Here are a few things that you can do to keep your indoor plants from getting heat stress:


  1. Ensure that you have good air circulation in the room. You should have at least one oscillating fan in your grow environment for that purpose and keep it on a setting to blow a light breeze onto the plants. You can also have a fan blowing on top of the plant canopy to keep the heat from the grow lights from affecting the plants.

  2. You should check to see if the lights are too close to the plant. Light does generate heat and can cause heat stress. Do a hand-test and keep your hand near the top of the canopy to check if it is bearable. Reposition the lights if they are causing the problem.

  3. An exhaust system will certainly control the heat. Installing an exhaust system will help get the hot air out of the room and bring fresh air in.

  4. Use seaweed kelp extract to get the plant out of heat shock. It is available as a liquid fertilizer and helps prevent the problem in the future. It is loaded with nutrients and silicon which makes the plant's cells more resilient to heat.

  5. Add air conditioning or coolers to the room to bring the temperature down if possible. Coolers raise humidity whereas air conditioners lower it.

  6. Monitor the temperature in the room to ensure that it is optimal for cannabis in both vegetative and flowering stages. Hang your temperature monitor at the top of your plant canopy for a more accurate picture of what your plants are experiencing.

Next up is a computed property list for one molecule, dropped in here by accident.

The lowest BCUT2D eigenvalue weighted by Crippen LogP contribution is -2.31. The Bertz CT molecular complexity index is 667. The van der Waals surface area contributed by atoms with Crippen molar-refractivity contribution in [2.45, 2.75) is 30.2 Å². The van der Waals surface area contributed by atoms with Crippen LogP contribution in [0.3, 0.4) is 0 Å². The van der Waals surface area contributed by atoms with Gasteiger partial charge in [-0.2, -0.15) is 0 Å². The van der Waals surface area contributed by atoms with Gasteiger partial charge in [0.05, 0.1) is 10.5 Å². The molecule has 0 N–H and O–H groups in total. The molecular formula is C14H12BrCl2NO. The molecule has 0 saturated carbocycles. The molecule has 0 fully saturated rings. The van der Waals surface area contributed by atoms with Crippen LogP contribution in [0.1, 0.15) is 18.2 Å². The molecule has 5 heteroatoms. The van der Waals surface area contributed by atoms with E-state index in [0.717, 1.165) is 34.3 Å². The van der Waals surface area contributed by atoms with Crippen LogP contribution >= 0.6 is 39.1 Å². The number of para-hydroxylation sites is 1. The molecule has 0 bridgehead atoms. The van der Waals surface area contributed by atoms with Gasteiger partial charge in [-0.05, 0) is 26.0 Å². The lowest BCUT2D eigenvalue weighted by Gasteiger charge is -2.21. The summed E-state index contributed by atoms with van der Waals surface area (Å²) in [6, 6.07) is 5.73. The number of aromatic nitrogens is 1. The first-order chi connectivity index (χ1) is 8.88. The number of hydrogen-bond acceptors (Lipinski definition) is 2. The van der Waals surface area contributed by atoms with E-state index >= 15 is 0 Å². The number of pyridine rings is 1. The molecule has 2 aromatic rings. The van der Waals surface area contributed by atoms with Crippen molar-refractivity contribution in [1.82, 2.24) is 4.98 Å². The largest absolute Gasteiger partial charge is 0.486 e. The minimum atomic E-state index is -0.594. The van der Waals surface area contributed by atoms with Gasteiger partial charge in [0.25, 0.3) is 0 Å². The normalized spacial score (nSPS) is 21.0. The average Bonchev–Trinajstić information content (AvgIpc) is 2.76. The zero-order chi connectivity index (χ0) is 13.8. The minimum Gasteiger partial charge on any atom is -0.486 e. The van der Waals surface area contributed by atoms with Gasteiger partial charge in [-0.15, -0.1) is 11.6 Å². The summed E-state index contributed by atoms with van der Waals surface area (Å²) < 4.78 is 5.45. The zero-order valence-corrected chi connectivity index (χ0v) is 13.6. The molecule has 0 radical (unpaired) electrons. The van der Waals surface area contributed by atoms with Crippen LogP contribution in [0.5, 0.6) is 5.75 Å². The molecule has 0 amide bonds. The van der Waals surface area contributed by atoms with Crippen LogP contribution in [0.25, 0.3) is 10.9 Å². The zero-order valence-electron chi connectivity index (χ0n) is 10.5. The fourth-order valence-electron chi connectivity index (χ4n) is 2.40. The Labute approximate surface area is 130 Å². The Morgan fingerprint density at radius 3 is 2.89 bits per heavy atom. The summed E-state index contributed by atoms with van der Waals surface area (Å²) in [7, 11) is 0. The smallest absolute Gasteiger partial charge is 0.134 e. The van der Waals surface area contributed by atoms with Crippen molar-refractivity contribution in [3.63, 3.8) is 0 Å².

Source: GrowWeedEasy


For Outdoor Plants

Heatwaves and hot, arid air can cause outdoor plants to suffer from heat stress. Here is how you can help your outdoor plants:


  1. Keep an eye on the weather forecast. If you know that it is going to be a hot day, water your plants in the morning or the evening. Watering the plant during the hottest hours of the day can cause harm.

  2. Ceramic pots can help outdoor plants as they serve as insulation from the sun. This will help keep the roots cool.

  3. You can also use seaweed kelp extract to protect your outdoor plants from heat stress.

  4. Provide your outdoor cannabis plants with some shade, if possible. You can use sheets as a cheap and temporary solution. You can also get sun sails made for your outdoor plants. If you go for some kind of permanent shade, do not expose your outdoor plants to the sun all of a sudden as it can cause heat shock.

  5. Grow a heat-resistant strain to help prevent heat problems in the future. For instance, Fruit Spirit, Amnesia Haze, etc.



Now that you know what heat stress is and how to combat it, you can implement measures to recovery and prevent heat stress problems from occurring in the future. Have your plants encountered heat stress in the past? What did you do you resolve the issue? Let us know by leaving a comment below.


Sources:

  1. https://www.royalqueenseeds.com/blog-how-to-protect-your-cannabis-plants-from-heat-stress-n389

  2. https://www.zambeza.com/blog-recognising-heat-stress-in-cannabis-plants-n152

  3. https://growingexposed.com/cannabis-doctor/heat-stress/

  4. https://www.ilovegrowingmarijuana.com/marijuana-heat-stress/